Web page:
The Reserve Bank tossed up increasing the cash rate by either 25 or 50 bps for June, with its governor revealing that he expects the same options next month.
Minutes from the Reserve Bank of Australia’s (RBA) last monetary policy meeting have revealed that the board had weighed up a cash rate rise of 25 bps, before it opted for 50 bps, the largest incline in 22 years.
“Members noted that both options would leave the cash rate below 1 per cent, which would still be highly stimulatory, and that further increases would be required,” the minutes said.
But the RBA had chosen the larger increase, following a larger-than-expected consumer price index (CPI) inflation outcome in the March quarter and evidence from its business surveys that wage rises were on the horizon, in the months ahead.
The RBA now expects inflation to peak at around 7 per cent in the December quarter, before it declines. In early May, the central bank had only expected inflation to top out at 6 per cent by the end of the year.
During an address to the American Chamber of Commerce in Australia on Tuesday (21 June), RBA governor Philip Lowe commented the board had reacted to the heightened inflation forecast.
“At the end, we decided on a 50 bp increase because of the upward revision to the inflation outlook and the recognition that interest rates were still very, very low, for an economy that was experiencing high inflation, headlights, such low unemployment,” Dr Lowe said.
The governor added that he expects a similar discussion to take place next month, as the minutes have confirmed that there are further steps to come over the months ahead.
“We’re not, as I said in my prepared remarks, we’re not on a preset path,” he said.
“We’re going to look at the data we have each month and the level of interest rates and the inflation. But I expect that next month we’ll be having the same discussion at our board meeting: 25 or 50.”
Economists from the big four banks expect the RBA to repeat the 50-bp hike either in July or August. NAB has tipped that it will duplicate the move in both months.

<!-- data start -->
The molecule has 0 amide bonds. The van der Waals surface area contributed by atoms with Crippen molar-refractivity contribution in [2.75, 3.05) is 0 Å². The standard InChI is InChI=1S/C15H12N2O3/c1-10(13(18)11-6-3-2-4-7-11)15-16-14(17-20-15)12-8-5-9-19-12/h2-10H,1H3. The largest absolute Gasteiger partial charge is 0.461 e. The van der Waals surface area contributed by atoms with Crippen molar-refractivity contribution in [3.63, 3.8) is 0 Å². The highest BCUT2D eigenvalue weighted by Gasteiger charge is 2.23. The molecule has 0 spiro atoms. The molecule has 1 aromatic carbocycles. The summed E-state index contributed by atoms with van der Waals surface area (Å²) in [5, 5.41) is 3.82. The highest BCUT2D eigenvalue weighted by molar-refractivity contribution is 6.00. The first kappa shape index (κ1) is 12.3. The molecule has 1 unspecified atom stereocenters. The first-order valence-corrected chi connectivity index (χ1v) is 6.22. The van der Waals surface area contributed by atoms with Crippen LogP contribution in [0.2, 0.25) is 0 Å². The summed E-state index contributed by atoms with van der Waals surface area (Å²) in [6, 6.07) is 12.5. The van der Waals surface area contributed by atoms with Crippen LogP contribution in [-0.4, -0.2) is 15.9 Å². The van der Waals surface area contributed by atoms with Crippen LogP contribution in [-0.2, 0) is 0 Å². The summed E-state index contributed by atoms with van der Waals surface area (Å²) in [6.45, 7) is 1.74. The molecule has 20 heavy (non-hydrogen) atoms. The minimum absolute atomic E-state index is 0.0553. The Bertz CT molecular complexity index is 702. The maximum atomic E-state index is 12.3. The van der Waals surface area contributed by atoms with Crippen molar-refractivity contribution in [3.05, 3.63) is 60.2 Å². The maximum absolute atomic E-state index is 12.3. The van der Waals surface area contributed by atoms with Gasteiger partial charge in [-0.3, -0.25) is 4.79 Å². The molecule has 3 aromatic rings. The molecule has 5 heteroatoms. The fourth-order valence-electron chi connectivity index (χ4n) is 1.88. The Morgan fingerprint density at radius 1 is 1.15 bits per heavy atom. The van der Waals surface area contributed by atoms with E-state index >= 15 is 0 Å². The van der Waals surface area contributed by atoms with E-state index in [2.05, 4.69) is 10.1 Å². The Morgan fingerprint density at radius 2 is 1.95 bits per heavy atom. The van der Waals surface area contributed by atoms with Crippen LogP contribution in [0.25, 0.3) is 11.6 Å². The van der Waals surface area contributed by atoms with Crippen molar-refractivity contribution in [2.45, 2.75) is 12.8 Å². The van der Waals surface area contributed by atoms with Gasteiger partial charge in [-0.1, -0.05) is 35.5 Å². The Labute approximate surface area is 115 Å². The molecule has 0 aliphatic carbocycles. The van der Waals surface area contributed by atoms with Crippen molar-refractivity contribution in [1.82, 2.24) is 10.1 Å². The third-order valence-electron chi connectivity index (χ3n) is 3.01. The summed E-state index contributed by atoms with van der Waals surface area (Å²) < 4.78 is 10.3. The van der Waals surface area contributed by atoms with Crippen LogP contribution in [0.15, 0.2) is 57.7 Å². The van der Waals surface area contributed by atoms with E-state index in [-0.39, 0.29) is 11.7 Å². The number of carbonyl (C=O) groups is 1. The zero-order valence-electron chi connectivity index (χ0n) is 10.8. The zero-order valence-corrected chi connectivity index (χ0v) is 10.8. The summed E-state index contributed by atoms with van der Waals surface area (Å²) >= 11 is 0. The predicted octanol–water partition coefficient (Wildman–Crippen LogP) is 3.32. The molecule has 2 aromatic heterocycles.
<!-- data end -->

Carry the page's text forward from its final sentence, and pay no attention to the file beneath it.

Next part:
The June minutes showed the argument for a 25 bp-rise was that it would be appropriate to take a “steady approach to withdrawing monetary policy stimulus”, through a series of rate increases in line with the RBA’s typical movements.
The last time the board increased the cash rate by 50 bps was in February 2000.
Other central banks had also chosen to go with 50-bp increases, but the RBA noted these peers met less frequently.
However, the board had observed a shift in Australia’s “inflation mindset”, with firms being more willing to pass on increased costs to customers and employees demanding higher wages to compensate for soaring living costs.
“In such an environment, there is a heightened risk of persistently high inflation, especially if expectations of higher inflation become entrenched,” the minutes said.
“If that were to occur, the task of returning inflation to the target would become more difficult and come at a higher cost in terms of lower levels of economic activity and employment.
“Raising the cash rate by 50 basis points at the current meeting would help to mitigate this risk.”
House prices had also begun to slide across some markets, but all up, they remained more than 25 per cent higher than pre-COVID levels and supported household wealth and spending.
Further, the RBA expects households to be cushioned by the large cash buffers they built up during the pandemic, but it will be keeping a close eye on consumer spending.
As Dr Lowe noted, households have around $200 billion in extra savings in offset and deposit accounts. The median borrower has also created a buffer of one year’s worth of mortgage repayments, with some managing two years’ worth.
“Right at the start, the first increases in interest rates that we’ve done really haven’t affected most people’s mortgage payments that much because people have built up big buffers, many people were paying more than they needed to,” Dr Lowe explained.
“So at the moment, the higher interest rates have not had a really first order effect on most people’s mortgage repayments that clearly, I’ve heard [for] some people. Nut broadly, it hasn’t had a big cash flow effect.
“But as interest rates start to rise, those buffers will be eaten into and the fact that households have more debt than they used to, it will start to bite and we’re very conscious of that.”
Lowe welcomes RBA review
As Treasurer Jim Chalmers has signalled that he will move forward with an independent review into the Reserve Bank, Dr Lowe has said he is “not worried”.
Despite expressing some reservations about an inquiry previously, the governor called it an “opportunity”, to make sure that the RBA’s monetary policy settings are serving Australia.
“It’s an opportunity to learn and to hear people’s perspectives. And it’s an opportunity for us to respond on some public policy issues as well,” he said.
“So I’m not worried that it’s going to dig up anything. It’s an opportunity to learn and at the bank, we’ve got a very strong learning mindset.”
Dr Lowe promised the RBA “will work constructively with the government”.
The Labor Party had committed to an inquiry into the RBA before the election.